A legendary name in wheels and a legendary name in gravity mountain biking. Are the Mavic Deemax Pro Sam Hill's a match made in heaven?
A legendary name in wheels and a legendary name in gravity mountain biking. Are the Mavic Deemax Pro Sam Hill wheels a match made in heaven?
Roll back about eight years or so ago and Mavic’s 26in wheels ruled the roost in all-mountain riding with its hugely popular Crossmax package. The brand then somehow got a bit lost in marketing itself across the transition to 650b/29in and enduro, and was also a little slower to adapt to changing consumer trends toward wider rims.
Sensibly, however, Mavic has continued to refine the many clever features it’s developed over the years through copious amounts of athlete field testing, and plenty of these are featured in these latest Deemax wheels.
One such technology is Mavic’s closed tubeless system that negates the need for rim tape via a solid and totally airtight rim bed. The brand pioneered tubeless in MTB and its solution still works simply and holds air perfectly. The sculpted Mavic Deemax Pro rim is made from a rock-hard, own blend, alloy named Maxtal with a claimed higher strength-to-weight ratio than rival alloys. The rims are also weight balanced with the tubeless valves for smoother spinning at speed, which is a trick DH racers use for more stability at the speeds someone like Sam Hill rides at.
At 28mm inside, they’re narrower than most designed for enduro or DH, but we found they’re actually wide enough to correctly support any tyre up to 2.6in, and this lack of girth isn’t really an issue. The brand’s logic is it saves a smidgen of weight and increases ‘cut’ in cornering too, due to the marginally narrower tyre profile.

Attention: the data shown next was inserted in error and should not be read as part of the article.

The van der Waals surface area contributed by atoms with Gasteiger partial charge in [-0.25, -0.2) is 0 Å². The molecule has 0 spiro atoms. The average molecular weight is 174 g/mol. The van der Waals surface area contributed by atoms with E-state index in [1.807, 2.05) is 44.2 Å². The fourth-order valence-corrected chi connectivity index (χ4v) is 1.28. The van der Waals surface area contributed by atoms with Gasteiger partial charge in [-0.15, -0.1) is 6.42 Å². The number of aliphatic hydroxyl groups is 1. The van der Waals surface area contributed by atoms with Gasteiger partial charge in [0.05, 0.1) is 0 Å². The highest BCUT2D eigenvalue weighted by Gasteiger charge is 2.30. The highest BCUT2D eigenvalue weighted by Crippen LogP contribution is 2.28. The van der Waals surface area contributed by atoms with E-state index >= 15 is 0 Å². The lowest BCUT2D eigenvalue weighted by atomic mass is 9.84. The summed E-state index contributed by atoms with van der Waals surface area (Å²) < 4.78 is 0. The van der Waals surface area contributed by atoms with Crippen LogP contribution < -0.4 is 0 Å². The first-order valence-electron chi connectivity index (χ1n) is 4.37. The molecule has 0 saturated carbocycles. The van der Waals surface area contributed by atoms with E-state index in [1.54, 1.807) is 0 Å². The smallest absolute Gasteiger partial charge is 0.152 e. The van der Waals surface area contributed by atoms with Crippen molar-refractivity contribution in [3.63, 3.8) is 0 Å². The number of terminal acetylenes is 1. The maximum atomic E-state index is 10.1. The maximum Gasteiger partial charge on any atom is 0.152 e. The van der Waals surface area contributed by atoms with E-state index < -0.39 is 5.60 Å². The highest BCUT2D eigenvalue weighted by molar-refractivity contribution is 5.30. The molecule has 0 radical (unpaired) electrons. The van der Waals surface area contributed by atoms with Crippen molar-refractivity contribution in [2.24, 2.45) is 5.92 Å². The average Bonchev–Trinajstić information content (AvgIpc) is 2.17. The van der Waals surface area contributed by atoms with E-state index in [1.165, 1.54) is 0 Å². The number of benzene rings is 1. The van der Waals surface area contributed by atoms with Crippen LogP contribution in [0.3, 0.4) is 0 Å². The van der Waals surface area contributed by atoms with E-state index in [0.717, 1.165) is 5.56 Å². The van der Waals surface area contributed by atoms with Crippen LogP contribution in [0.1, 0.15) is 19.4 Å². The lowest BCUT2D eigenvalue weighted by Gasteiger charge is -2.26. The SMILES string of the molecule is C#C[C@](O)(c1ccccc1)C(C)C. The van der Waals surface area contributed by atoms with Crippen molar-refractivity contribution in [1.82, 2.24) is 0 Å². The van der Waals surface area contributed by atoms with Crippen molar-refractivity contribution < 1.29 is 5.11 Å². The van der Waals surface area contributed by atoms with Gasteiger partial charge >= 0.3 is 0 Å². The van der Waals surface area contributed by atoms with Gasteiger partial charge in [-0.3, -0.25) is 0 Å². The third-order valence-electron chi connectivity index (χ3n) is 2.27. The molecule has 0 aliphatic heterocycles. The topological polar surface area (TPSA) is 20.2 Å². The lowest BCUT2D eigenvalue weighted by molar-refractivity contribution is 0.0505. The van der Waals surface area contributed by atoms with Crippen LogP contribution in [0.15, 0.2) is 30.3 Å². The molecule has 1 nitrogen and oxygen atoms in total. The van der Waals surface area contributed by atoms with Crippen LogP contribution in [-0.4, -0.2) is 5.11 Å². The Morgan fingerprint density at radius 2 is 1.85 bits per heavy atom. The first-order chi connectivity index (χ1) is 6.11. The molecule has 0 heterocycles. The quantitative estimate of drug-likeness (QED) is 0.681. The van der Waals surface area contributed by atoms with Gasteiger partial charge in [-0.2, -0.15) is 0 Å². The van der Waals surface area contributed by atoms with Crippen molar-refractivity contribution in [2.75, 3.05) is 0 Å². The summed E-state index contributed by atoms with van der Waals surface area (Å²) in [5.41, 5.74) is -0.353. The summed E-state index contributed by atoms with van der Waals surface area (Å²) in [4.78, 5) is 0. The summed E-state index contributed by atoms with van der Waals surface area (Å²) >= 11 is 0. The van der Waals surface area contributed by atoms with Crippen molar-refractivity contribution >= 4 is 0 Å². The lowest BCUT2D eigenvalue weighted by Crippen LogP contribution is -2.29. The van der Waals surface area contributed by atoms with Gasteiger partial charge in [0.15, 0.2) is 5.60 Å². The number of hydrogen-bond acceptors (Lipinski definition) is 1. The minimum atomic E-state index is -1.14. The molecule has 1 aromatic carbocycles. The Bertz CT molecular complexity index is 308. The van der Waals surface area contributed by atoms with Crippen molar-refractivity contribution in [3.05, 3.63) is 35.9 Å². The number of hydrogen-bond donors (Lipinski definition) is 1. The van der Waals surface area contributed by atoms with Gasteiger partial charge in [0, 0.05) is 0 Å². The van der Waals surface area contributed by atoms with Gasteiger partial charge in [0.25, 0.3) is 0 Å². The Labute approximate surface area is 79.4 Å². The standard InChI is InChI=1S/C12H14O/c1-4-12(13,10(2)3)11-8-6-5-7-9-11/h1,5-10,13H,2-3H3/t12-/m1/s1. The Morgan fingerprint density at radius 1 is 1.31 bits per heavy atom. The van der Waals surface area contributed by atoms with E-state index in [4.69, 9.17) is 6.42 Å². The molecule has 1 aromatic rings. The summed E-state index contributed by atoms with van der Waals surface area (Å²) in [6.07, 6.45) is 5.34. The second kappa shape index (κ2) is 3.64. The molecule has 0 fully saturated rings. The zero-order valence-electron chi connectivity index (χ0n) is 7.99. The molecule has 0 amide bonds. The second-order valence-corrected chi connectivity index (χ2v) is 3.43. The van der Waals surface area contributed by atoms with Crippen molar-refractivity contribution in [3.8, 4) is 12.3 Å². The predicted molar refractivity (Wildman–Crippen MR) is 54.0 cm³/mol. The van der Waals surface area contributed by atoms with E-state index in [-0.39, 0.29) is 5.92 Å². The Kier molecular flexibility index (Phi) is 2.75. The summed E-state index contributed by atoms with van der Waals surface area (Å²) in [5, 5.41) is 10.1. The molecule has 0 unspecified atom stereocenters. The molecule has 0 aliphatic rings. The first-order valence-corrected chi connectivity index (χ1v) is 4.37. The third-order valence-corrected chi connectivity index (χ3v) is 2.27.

There are only 24 straight-pull bladed spokes at each end that thread into the sealed rim bed, but they’re unusually thick and made from alloy to keep outer wheel edges lighter to reduce inertia. One concern with this design is sourcing specific spokes, so it’s sensible to keep the multiple spares provided handy, especially for a foreign enduro race or holiday.
Mavic’s latest high-end freehub uses a 40-point ratchet-style design that’s positive and also pretty quiet while freewheeling. Pick-up is really fast sneaking extra cranks in or timing strokes to match terrain on nadgery climbs, and the Deemax always feel tighter and faster to accelerate than you’d expect from a near 2kg wheelset.
The complete package is really solid and stiff when hammering berms or leaning hard, but never overly spiky or jarring on repeated rough hits. Mavic’s price is at the top end for an alloy wheelset, but the Deemax go really quickly up, down and along, so performance is almost imperceptible from the fastest, most direct carbon hoops, plus you get better comfort than most rivals with a noticeably ‘dull’ feel when trails really want to pummel you.